Saturday, 26 May 2012

Readers of The Other Side of Truth



After months of tucking myself away to finish a book, I was reminded yesterday of the pleasure of visiting young readers in school. Thank you, Year 5s and your teachers at Childeric Primary School in Deptford, south London - and thank you, Julia Hope (lecturer at Goldsmiths College who organised the visit) and The Merry Trust.

Julia is researching children's literature about refugees and is following how the children respond to my novel The Other Side of Truth. Aged 10, they are among the novel's youngest readers, in contrast to the 18-year-old French students from J B de la Salle College in Rouen who came to Bournemouth this year to interview me. The young adults were preparing for their English 'Bac' exam on the novel. Here they are outside their hotel - overlooking the sea - with their intrepid English teacher Julie Bertholle (at the back, 4th from the right).


What interests readers is often very similar, despite differences in age. Most readers want to know my own connection to the story. One of the Rouen students asked, 'Do you see yourself in Sade?'  Yesterday, a child asked whether some of my own experiences were in the story.

It's fascinating to see the novel being read by such a wide range of ages and backgrounds. An 11-year-old reader from a Glasgow school once wrote, 'I shouldn't tell you this but our teacher had to stop reading to hold in tears.'  An adult reader at a Bournemouth Book Group recently waited until after our discussion to tell me, very quietly, how she had cried. It was something she hadn't expected. She had never imagined what it might feel like to be suddenly turned into a refugee.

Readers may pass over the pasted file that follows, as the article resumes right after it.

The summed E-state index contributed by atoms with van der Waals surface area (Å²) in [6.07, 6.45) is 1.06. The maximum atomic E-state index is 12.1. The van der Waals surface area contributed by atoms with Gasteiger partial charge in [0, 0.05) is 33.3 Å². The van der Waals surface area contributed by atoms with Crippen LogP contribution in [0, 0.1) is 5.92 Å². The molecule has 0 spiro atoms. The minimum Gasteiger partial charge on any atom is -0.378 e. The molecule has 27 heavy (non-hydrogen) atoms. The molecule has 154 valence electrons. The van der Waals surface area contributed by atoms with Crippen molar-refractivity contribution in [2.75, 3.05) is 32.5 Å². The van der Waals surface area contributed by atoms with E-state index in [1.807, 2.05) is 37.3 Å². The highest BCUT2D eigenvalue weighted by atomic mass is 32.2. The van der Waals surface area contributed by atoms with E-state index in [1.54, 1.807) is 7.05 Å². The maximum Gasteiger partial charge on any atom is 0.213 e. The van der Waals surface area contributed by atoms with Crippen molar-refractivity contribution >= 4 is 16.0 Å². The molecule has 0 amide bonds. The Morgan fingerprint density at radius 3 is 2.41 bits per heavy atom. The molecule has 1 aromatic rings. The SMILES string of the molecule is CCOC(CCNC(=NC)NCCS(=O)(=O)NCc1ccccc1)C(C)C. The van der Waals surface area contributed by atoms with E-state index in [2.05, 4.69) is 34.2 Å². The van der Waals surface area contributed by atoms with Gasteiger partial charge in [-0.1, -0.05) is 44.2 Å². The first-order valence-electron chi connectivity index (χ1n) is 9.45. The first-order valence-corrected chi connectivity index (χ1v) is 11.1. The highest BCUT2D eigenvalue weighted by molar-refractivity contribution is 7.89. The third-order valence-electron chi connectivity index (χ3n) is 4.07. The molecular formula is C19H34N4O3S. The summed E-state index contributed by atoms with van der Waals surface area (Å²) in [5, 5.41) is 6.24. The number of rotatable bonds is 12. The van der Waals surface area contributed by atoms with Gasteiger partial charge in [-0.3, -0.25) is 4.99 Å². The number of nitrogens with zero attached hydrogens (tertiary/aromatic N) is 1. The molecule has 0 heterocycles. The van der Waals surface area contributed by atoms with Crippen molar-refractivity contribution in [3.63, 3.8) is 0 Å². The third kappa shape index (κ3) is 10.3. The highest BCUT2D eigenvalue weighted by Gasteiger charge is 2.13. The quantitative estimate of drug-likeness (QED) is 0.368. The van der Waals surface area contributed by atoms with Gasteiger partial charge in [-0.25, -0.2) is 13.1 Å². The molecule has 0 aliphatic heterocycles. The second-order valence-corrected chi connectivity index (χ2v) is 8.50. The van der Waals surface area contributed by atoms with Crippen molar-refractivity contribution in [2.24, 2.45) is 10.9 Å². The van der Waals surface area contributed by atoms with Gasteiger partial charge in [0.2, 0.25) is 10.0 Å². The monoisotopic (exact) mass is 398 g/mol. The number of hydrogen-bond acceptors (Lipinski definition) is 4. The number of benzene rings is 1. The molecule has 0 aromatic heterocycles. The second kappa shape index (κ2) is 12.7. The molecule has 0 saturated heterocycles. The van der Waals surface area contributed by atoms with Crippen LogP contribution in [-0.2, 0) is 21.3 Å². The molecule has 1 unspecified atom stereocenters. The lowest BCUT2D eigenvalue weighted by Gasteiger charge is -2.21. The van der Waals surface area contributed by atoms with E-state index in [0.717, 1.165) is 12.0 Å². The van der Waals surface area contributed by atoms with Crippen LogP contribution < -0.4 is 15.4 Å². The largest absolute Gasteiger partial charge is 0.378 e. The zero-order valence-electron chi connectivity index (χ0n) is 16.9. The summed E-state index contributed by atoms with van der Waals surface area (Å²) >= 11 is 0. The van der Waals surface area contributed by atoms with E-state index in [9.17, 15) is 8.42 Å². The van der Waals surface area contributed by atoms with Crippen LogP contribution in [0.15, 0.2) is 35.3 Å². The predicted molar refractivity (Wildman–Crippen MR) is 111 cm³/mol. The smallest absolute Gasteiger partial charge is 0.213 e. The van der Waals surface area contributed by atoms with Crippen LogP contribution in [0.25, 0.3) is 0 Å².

Yesterday, when it was time to go home, a girl with deep enquiring eyes came up to me. 'Have you ever written a story about a child in a refugee camp?' she asked. I replied, 'Have you ever been in a refugee camp?' Yes, she said softly. She had stayed in a camp when she was five years old. One day, I suggested, why not write about your experience? Unlike the students from Rouen, or the members of the Book Group, many children at Childeric know first-hand, or through others, about lives being uprooted overnight. Perhaps when they read the chapter 'Mariam's Story', they might share some stories of their own.       

My husband Nandha came with me yesterday. He was full of admiration for the way the children listened so attentively for well over an hour, with such engaging questions, as well as sensitive, intelligent answers to the questions I posed to them. He was hugely impressed by displays on the walls of the classrooms, including the ideas on learning how to learn and suggestions on how to get the most out of reading.

Childeric readers, aim high, go far and go well!

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